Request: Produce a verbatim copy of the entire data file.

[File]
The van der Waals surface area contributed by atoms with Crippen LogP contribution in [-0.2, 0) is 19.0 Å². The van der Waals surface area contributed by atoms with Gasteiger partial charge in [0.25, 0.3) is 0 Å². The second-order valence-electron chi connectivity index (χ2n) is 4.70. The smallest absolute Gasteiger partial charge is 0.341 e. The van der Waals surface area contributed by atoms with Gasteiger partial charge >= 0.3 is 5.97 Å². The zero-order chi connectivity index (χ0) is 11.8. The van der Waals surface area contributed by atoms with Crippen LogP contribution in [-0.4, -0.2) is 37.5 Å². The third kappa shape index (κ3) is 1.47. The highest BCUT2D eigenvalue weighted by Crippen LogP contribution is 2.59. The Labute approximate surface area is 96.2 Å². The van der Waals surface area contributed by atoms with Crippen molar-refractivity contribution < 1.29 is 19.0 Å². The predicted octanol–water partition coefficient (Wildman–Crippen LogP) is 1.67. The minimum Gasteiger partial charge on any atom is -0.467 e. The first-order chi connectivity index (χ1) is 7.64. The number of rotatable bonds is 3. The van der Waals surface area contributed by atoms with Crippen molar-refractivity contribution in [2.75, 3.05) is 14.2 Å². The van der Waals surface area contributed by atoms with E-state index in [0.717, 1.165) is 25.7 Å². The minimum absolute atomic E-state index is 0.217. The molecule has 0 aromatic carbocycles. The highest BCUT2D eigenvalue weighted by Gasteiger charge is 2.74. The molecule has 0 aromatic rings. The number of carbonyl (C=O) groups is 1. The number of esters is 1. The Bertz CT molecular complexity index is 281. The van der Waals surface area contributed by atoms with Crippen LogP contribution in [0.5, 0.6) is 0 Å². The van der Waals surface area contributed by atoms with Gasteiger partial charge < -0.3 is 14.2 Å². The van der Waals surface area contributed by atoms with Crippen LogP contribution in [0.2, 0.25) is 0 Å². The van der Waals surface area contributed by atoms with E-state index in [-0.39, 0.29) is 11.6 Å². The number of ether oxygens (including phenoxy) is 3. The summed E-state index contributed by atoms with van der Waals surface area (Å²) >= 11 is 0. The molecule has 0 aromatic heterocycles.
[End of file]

The van der Waals surface area contributed by atoms with Crippen LogP contribution in [-0.2, 0) is 19.0 Å². The van der Waals surface area contributed by atoms with Gasteiger partial charge in [0.25, 0.3) is 0 Å². The second-order valence-electron chi connectivity index (χ2n) is 4.70. The smallest absolute Gasteiger partial charge is 0.341 e. The van der Waals surface area contributed by atoms with Gasteiger partial charge >= 0.3 is 5.97 Å². The zero-order chi connectivity index (χ0) is 11.8. The van der Waals surface area contributed by atoms with Crippen LogP contribution in [-0.4, -0.2) is 37.5 Å². The third kappa shape index (κ3) is 1.47. The highest BCUT2D eigenvalue weighted by Crippen LogP contribution is 2.59. The Labute approximate surface area is 96.2 Å². The van der Waals surface area contributed by atoms with Crippen molar-refractivity contribution < 1.29 is 19.0 Å². The predicted octanol–water partition coefficient (Wildman–Crippen LogP) is 1.67. The minimum Gasteiger partial charge on any atom is -0.467 e. The first-order chi connectivity index (χ1) is 7.64. The number of rotatable bonds is 3. The van der Waals surface area contributed by atoms with Crippen molar-refractivity contribution in [2.75, 3.05) is 14.2 Å². The van der Waals surface area contributed by atoms with E-state index in [0.717, 1.165) is 25.7 Å². The minimum absolute atomic E-state index is 0.217. The molecule has 0 aromatic carbocycles. The highest BCUT2D eigenvalue weighted by Gasteiger charge is 2.74. The molecule has 0 aromatic rings. The number of carbonyl (C=O) groups is 1. The number of esters is 1. The Bertz CT molecular complexity index is 281. The van der Waals surface area contributed by atoms with Crippen LogP contribution in [0.5, 0.6) is 0 Å². The van der Waals surface area contributed by atoms with Gasteiger partial charge < -0.3 is 14.2 Å². The van der Waals surface area contributed by atoms with Crippen LogP contribution in [0.2, 0.25) is 0 Å². The van der Waals surface area contributed by atoms with E-state index in [-0.39, 0.29) is 11.6 Å². The number of ether oxygens (including phenoxy) is 3. The summed E-state index contributed by atoms with van der Waals surface area (Å²) >= 11 is 0. The molecule has 0 aromatic heterocycles.